What started about a hundred years ago, was what might be called a counter-Renaissance. The Renaissance of the fifteenth and sixteenth centuries was a religious celebration of the human soul and mankind’s potential for growth. Beauty in art could not be conceived of as anything less than the expression of the most-advanced scientific principles, as demonstrated by the geometry upon which Leonardo’s perspective and Brunelleschi’s great Dome of Florence Cathedral are based. The finest minds of the day turned their thoughts to the heavens and the mighty waters, and mapped the solar system and the route to the New World, planning great projects to turn the course of rivers for the betterment of mankind. About a hundred years ago, it was as though a long checklist had been drawn up, with all of the wonderful achievements of the Renaissance itemized—each to be reversed. As part of this « New Age » movement, as it was then called, the concept of the human soul was undermined by the most vociferous intellectual campaign in history; art was forcibly separated from science, and science itself was made the object of deep suspicion. Art was made ugly because, it was said, life had become ugly.

The cultural shift away from the Renaissance ideas that built the modern world, was due to a kind of freemasonry of ugliness. In the beginning, it was a formal political conspiracy to popularize theories that were specifically designed to weaken the soul of Judeo-Christian civilization in such a way as to make people believe that creativity was not possible, that adherence to universal truth was evidence of authoritarianism, and that reason itself was suspect. This conspiracy was decisive in planning and developing, as means of social manipulation, the vast new sister industries of radio, television, film, recorded music, advertising, and public opinion polling. The pervasive psychological hold of the media was purposely fostered to create the passivity and pessimism which afflict our populations today. So successful was this conspiracy, that it has become embedded in our culture; it no longer needs to be a « conspiracy, » for it has taken on a life of its own. Its successes are not debatable—you need only turn on the radio or television. Even the nomination of a Supreme Court Justice is deformed into an erotic soap opera, with the audience rooting from the sidelines for their favorite character.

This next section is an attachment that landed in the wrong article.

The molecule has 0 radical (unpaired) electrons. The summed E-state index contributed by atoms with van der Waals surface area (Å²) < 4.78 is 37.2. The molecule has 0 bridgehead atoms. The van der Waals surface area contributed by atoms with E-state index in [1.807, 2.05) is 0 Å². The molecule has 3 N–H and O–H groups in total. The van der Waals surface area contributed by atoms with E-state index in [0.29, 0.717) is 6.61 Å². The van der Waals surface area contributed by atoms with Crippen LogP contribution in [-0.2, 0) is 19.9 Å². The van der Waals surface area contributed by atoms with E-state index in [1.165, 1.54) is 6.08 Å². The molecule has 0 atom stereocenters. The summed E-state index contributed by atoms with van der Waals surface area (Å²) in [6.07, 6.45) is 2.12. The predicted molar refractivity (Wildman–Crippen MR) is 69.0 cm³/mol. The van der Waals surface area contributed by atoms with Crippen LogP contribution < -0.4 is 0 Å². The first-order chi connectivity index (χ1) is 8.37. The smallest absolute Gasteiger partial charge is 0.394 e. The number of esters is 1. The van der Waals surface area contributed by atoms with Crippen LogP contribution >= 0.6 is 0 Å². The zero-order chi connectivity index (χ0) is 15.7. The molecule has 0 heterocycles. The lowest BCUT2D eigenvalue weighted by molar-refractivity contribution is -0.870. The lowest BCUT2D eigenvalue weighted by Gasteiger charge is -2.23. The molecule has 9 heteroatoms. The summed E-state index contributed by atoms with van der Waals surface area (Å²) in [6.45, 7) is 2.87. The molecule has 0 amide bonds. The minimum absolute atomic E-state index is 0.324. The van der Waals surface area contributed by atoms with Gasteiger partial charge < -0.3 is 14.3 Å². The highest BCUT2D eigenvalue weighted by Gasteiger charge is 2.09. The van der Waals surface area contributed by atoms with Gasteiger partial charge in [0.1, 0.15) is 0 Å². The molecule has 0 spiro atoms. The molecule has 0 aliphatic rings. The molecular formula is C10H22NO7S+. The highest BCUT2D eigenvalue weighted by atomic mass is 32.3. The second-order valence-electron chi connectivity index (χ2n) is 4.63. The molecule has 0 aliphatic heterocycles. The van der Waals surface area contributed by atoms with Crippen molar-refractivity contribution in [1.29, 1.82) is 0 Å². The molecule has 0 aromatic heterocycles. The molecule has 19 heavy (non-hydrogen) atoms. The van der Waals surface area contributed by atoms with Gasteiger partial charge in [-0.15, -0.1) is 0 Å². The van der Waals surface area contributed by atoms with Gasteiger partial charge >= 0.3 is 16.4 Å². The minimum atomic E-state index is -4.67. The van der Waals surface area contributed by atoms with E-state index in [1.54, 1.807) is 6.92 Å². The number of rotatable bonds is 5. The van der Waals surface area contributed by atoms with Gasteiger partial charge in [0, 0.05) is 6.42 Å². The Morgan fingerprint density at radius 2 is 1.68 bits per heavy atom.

Our universities, the cradle of our technological and intellectual future, have become overwhelmed by Comintern-style New Age « Political Correctness. » With the collapse of the Soviet Union, our campuses now represent the largest concentration of Marxist dogma in the world. The irrational adolescent outbursts of the 1960’s have become institutionalized into a « permanent revolution. » Our professors glance over their shoulders, hoping the current mode will blow over before a student’s denunciation obliterates a life’s work; some audio-tape their lectures, fearing accusations of « insensitivity » by some enraged « Red Guard. » Students at the University of Virginia recently petitioned successfully to drop the requirement to read Homer, Chaucer, and other DEMS (« Dead European Males ») because such writings are considered ethnocentric, phallocentric, and generally inferior to the « more relevant » Third World, female, or homosexual authors.

This is not the academy of a republic; this is Hitler’s Gestapo and Stalin’s NKVD rooting out « deviationists, » and banning books—the only thing missing is the public bonfire.